Update, 1:55 p.m.: Republican nominee Joe Miller just told reporters that he will not be answering any more questions about his personal background for the remainder of the campaign.
He made the statement at an impromptu news conference after today's debate at the Anchorage Chamber of Commerce. He took no questions and immediately walked out of the room.
Early Monday morning, the Alaska Dispatch announced it has filed suit against the Fairbanks-North Star Borough, to gain access to Miller's complete personnel file for the period when he worked as an attorney for the borough:
Alaska Dispatch sued the Fairbanks North Star Borough on Monday for the release of U.S. Senate candidate Joe Miller's employment records. The suit comes after accusations that Miller was politicking on borough time.
Miller worked as a part-time attorney for the borough for seven years until his resignation in fall 2009. In the months since announcing his candidacy for the U.S. Senate, questions have been raised about whether Miller resigned to avoid being fired, and more recently, about whether he once used borough computers for his own political activities.
A source who spoke on condition of anonymity told Alaska Dispatch that Miller was caught using borough equipment in an attempt to unseat Alaska GOP party chair Randy Ruedrich. The Miller campaign has neither denied nor confirmed the claim. A press conference was reportedly set for 11 a.m. Monday to address Miller's past employment with the borough; however, a spokesman for Miller said the campaign had decided not to hold a conference before Monday's noon Anchorage Chamber of Commerce candidates' forum but might speak with reporters afterward.
The activity Miller is accused of is similar to what got Ruedrich in trouble in 2003 when it was brought to light that he was using state computers and e-mail to conduct Republican party business while working for the Alaska Oil and Gas Conservation Commission. His then-co-worker Sarah Palin blew the whistle on Ruedrich's activities, and he ended up paying a $12,000 state ethics fine. Palin is a strong Miller supporter, as is the Tea Party Express.
There is a lot of speculation about other reasons Miller might be uncomfortable with materials in his personnel jacket. As reported this morning by The Immoral Minority:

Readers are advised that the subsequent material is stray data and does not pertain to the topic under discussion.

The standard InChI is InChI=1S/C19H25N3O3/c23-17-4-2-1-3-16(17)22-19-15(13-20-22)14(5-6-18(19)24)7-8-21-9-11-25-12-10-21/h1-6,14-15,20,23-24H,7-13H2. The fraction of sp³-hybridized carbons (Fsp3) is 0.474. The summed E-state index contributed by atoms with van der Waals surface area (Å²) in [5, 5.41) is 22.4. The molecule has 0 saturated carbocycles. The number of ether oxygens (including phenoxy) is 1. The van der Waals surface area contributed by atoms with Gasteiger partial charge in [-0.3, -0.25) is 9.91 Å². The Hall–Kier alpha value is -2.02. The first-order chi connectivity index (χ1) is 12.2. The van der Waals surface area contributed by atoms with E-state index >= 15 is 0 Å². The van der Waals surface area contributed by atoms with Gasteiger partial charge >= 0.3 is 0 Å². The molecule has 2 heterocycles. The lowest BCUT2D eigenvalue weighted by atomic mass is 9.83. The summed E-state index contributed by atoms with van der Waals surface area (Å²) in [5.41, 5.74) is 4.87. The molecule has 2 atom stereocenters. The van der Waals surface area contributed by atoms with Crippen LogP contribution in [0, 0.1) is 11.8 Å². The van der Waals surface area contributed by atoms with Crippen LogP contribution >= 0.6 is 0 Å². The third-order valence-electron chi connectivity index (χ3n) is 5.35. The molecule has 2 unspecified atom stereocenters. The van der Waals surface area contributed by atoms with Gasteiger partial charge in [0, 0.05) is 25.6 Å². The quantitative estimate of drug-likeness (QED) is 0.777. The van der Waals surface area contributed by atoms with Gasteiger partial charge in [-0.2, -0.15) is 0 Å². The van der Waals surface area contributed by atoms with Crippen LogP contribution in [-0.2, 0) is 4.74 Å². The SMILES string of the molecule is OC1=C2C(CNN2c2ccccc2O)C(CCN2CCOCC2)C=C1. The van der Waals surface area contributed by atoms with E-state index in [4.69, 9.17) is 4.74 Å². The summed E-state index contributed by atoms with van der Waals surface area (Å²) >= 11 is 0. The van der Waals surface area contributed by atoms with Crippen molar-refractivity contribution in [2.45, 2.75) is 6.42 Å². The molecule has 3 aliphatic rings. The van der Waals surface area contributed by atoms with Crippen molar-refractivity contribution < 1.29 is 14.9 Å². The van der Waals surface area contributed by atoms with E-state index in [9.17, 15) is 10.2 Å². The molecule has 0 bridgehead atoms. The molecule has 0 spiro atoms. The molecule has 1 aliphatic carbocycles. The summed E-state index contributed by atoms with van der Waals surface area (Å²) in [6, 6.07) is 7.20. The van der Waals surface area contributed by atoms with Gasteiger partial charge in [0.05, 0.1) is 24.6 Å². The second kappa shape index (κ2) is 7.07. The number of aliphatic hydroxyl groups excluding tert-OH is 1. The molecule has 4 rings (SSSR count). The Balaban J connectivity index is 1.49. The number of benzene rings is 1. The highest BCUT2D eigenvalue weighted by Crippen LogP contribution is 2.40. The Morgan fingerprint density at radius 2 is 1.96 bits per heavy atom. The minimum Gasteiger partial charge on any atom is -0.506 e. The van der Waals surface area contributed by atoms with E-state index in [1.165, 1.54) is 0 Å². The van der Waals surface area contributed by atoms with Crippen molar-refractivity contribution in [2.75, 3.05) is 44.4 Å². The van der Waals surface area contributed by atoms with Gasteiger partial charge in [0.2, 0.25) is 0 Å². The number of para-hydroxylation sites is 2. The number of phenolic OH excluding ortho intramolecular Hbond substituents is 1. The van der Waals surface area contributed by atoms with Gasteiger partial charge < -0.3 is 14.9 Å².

Well I certainly hope "other issues will be covered as well" because the voters of this state have a lot of questions.
"Why did you only serve three years of active duty after leaving West Point when the requirement is five years of service?"
"You told Phil Munger that you were a seriously disabled veteran. What is the nature of your disability and do you collect disability compensation from the military?"
"You have advocated cutting federal spending which includes having Alaska refuse federal dollars. Since one third of our economy is based on those federal dollars how would you replace them? And are you considering reinstituting state income taxes, which we currently do not pay, to cover that loss?"
"And finally how do you get your beard length to say halfway between pre-adolescent teenage boy and a real Alaskan man's facial hair? Do you suffer from a hormonal imbalance perhaps? Or is THAT the 'serious disability' that you told Phil about?"
Snark aside, and teasing aside, Miller's refusal to even answer questions on why he won't be answering questions is very reminiscent of gubernatorial candidate John Lindauer's last appearance in front of the Alaska press in September 1998, just as his campaign began to quickly unravel.This morning, the Tea Party Express announced it is holding off on starting its big ad campaign up here on Miller's behalf. There may or may not be significance in that announcement.
Murkowski's most recent report shows she's holding about $1.2 million in her campaign chest at this point.There will be more stories on this throughout Monday - and beyond.